Fire powered stove that also connected to the water heater, wetback, South Island New Zealand, 2007

Shower Heating Rocket Stove

In several places around the world I have utilized showers that are directly powered by firewood. Essentially they are like rocket stoves underneath the steel tank. The fire box is under the tank, which transfers heat upwards to the tank. Twigs and smaller diameter branches are added to create intense flames and abundant heat transfer. This system really shows just how much energy it takes to heat water and is a fascinating design. Where I taught PDC’s in Slovakia from 2015 to 2017, we had this system and for everyone to shower it took a couple of hours of consistent burning. As people would shower, the hot water was consumed and cold water would be sucked into the tank and begin to get heated. The hot water rises and is ready to use with a hot and cold mix regulator. You do have to be careful to monitor the temperature and know how much wood to put in because otherwise the tank can get too hot and explode. Similarly bush baths or some sort of water heating transfer systems are created for hot tubs as well.

Shower at a permaculture project I worked at, photo from past students, Keela Yoga Farm, Portugal

Compost Heated Shower

Jean Pain made the compost heating and energy producing compost famous years ago in France. He addressed several of his homesteads energy inputs and did brilliant energy cycling along the way. His system of chipping underbrush to protect against fire in the South of France, produced huge compost piles rich in Nitrogen. The system produced heat and methane, which he captured for numerous fuel sources. You too can heat water through this fascinating anaerobic compost process that I have also seen heat garden beds in cold temperate locations (see article). The process is fairly straight forward, which is to build a large compost pile, at least nine cubic meters or yards in size and if in a cold climate insulate this with a ring of straw bales. You begin to build the pile and as you go you add in about 100 yards or meters length of black plastic piping. You continue to add compost materials as you lace piping this through the pile. The piping is connected to a pump that goes to the shower thus cycling the heat that builds in the pile. At first it may spike to over 160° F or 70° C but then will remain at around 131° F or 55° C. This is due to it being an anaerobic pile as it is not turned and you continue to add in materials high in nitrogen. Materials should be chopped fine and have proper moisture just like a hot compost pile. Additionally, a cold/hot water regulator is needed as the hot water that comes from this is simply too hot. The materials can one day be utilized for mulching of trees or better yet put into a hot compost pile to let them break down aerobically.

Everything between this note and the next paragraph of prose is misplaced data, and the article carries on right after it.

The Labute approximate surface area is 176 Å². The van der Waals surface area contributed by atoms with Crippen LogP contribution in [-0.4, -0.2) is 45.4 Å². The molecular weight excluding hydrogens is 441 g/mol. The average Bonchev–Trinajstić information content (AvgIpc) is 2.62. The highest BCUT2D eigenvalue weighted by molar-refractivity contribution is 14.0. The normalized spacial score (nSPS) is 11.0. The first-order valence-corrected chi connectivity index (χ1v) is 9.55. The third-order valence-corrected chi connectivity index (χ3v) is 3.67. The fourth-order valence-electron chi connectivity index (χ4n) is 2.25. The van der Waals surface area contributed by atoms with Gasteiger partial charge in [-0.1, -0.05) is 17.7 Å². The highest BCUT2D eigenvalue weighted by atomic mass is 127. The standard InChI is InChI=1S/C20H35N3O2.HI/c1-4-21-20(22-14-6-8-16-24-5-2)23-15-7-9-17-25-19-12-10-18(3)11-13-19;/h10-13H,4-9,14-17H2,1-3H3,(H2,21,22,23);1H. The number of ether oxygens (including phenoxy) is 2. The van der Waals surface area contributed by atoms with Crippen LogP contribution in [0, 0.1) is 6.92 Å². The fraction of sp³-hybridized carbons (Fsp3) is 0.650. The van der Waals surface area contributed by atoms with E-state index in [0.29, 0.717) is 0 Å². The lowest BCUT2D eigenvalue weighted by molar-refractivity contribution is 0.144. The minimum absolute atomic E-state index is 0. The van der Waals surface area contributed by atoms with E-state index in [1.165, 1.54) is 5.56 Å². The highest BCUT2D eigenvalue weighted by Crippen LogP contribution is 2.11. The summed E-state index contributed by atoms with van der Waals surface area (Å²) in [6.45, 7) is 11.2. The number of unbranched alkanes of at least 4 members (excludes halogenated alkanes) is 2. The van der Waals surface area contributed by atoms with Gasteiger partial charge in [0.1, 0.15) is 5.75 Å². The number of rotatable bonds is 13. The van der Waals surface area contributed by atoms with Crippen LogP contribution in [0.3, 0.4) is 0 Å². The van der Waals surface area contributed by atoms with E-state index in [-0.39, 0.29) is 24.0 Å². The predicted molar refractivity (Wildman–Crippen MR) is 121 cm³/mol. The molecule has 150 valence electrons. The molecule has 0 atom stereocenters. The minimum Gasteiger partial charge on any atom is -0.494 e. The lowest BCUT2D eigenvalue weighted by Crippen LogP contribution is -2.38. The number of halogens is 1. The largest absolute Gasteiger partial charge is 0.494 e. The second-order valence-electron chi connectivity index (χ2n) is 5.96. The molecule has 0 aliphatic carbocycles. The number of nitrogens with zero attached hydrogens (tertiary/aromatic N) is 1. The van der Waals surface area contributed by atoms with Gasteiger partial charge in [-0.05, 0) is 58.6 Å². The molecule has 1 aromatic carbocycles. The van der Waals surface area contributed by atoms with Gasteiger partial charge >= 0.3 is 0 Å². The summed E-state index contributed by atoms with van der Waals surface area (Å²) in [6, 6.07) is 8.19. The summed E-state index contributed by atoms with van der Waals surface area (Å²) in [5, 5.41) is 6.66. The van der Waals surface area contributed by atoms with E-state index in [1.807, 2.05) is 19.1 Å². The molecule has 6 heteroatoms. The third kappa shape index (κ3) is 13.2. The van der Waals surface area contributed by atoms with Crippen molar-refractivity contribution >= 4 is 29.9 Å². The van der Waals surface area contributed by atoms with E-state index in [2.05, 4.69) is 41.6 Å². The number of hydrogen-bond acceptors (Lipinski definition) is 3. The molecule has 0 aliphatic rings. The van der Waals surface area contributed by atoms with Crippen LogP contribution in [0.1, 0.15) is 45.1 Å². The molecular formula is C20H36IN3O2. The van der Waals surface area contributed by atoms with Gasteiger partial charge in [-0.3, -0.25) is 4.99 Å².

Renewable Electric Energy Dump

I don’t recommend heating water through electric sources but if excess energy is being created and you can’t sell it back to the grid, then you can dump it into hot water through a electric coil. For example in Argentina we used the firewood heating shower I describe above at a very remote site I worked at. Wood was sparse in this dry region but sufficient enough for our needs. That wood could have gone to mulching if we had utilized a bit more wiring from our micro hydro electric system. The system produced so much energy that the excess was dumped into a hot water tank at the electric station and was wasted. It could have been directed into the domestic system or we could have walked the descent distance to the hydro station and had outdoor showers there. Furthermore, geothermal provides an opportunity to heat water especially where hot springs exist. This integration in these special areas is becoming more the norm to take advantage of natures free hot water. I have seen this employed throughout the world in my hot springs travel as it one of my main nature retreats for health pilgrimages.

electric water heater exchange, a way to dump excess energy

All in all there are numerous technologies that directly use the sun or its stored sunlight of modernity in the form of biomass. Permaculture dictates to have multiple elements for the important function so as a site grows in size you may have to employ numerous of these systems for specific needs. We all love a hot shower especially after a long days work with sore muscles. Leverage technology with natural abundance and you will have a hot shower that is lighter on the earth.

Written by Doug Crouch

Header Art by Nathan Maggard